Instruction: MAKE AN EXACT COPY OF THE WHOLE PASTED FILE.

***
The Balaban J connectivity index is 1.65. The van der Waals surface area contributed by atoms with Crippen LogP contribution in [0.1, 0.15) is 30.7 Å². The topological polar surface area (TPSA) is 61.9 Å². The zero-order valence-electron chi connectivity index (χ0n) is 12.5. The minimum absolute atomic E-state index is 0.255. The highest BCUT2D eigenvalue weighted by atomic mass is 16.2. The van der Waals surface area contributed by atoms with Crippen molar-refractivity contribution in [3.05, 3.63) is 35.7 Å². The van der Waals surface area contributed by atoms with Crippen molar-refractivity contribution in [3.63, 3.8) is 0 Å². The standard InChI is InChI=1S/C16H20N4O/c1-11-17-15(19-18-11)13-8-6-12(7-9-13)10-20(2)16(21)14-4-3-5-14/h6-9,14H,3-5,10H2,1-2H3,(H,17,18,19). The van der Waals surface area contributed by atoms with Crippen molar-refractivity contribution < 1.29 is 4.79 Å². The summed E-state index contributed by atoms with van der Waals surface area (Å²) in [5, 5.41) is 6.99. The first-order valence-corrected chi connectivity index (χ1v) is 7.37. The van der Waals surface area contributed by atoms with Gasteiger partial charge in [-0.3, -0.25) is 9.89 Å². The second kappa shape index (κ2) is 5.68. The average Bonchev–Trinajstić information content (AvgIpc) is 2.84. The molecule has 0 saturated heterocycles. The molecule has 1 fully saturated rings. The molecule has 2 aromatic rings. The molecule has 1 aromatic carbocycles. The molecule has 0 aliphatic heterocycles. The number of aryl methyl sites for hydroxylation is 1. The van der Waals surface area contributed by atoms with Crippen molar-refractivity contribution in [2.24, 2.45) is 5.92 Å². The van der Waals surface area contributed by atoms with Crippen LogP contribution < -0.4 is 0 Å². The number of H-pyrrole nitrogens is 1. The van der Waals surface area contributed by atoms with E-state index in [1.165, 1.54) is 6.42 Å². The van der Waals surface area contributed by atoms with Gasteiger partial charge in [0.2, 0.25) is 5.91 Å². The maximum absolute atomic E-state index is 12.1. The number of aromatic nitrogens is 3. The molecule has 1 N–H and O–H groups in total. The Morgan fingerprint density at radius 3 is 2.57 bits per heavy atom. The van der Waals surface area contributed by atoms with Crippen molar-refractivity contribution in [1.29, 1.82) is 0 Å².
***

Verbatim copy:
The Balaban J connectivity index is 1.65. The van der Waals surface area contributed by atoms with Crippen LogP contribution in [0.1, 0.15) is 30.7 Å². The topological polar surface area (TPSA) is 61.9 Å². The zero-order valence-electron chi connectivity index (χ0n) is 12.5. The minimum absolute atomic E-state index is 0.255. The highest BCUT2D eigenvalue weighted by atomic mass is 16.2. The van der Waals surface area contributed by atoms with Crippen molar-refractivity contribution in [3.05, 3.63) is 35.7 Å². The van der Waals surface area contributed by atoms with Crippen molar-refractivity contribution in [3.63, 3.8) is 0 Å². The standard InChI is InChI=1S/C16H20N4O/c1-11-17-15(19-18-11)13-8-6-12(7-9-13)10-20(2)16(21)14-4-3-5-14/h6-9,14H,3-5,10H2,1-2H3,(H,17,18,19). The van der Waals surface area contributed by atoms with Crippen molar-refractivity contribution < 1.29 is 4.79 Å². The summed E-state index contributed by atoms with van der Waals surface area (Å²) in [5, 5.41) is 6.99. The first-order valence-corrected chi connectivity index (χ1v) is 7.37. The van der Waals surface area contributed by atoms with Gasteiger partial charge in [-0.3, -0.25) is 9.89 Å². The second kappa shape index (κ2) is 5.68. The average Bonchev–Trinajstić information content (AvgIpc) is 2.84. The molecule has 0 saturated heterocycles. The molecule has 1 fully saturated rings. The molecule has 2 aromatic rings. The molecule has 1 aromatic carbocycles. The molecule has 0 aliphatic heterocycles. The number of aryl methyl sites for hydroxylation is 1. The van der Waals surface area contributed by atoms with Crippen molar-refractivity contribution in [2.24, 2.45) is 5.92 Å². The van der Waals surface area contributed by atoms with Crippen LogP contribution < -0.4 is 0 Å². The number of H-pyrrole nitrogens is 1. The van der Waals surface area contributed by atoms with E-state index in [1.165, 1.54) is 6.42 Å². The van der Waals surface area contributed by atoms with Gasteiger partial charge in [0.2, 0.25) is 5.91 Å². The maximum absolute atomic E-state index is 12.1. The number of aromatic nitrogens is 3. The molecule has 1 N–H and O–H groups in total. The Morgan fingerprint density at radius 3 is 2.57 bits per heavy atom. The van der Waals surface area contributed by atoms with Crippen molar-refractivity contribution in [1.29, 1.82) is 0 Å².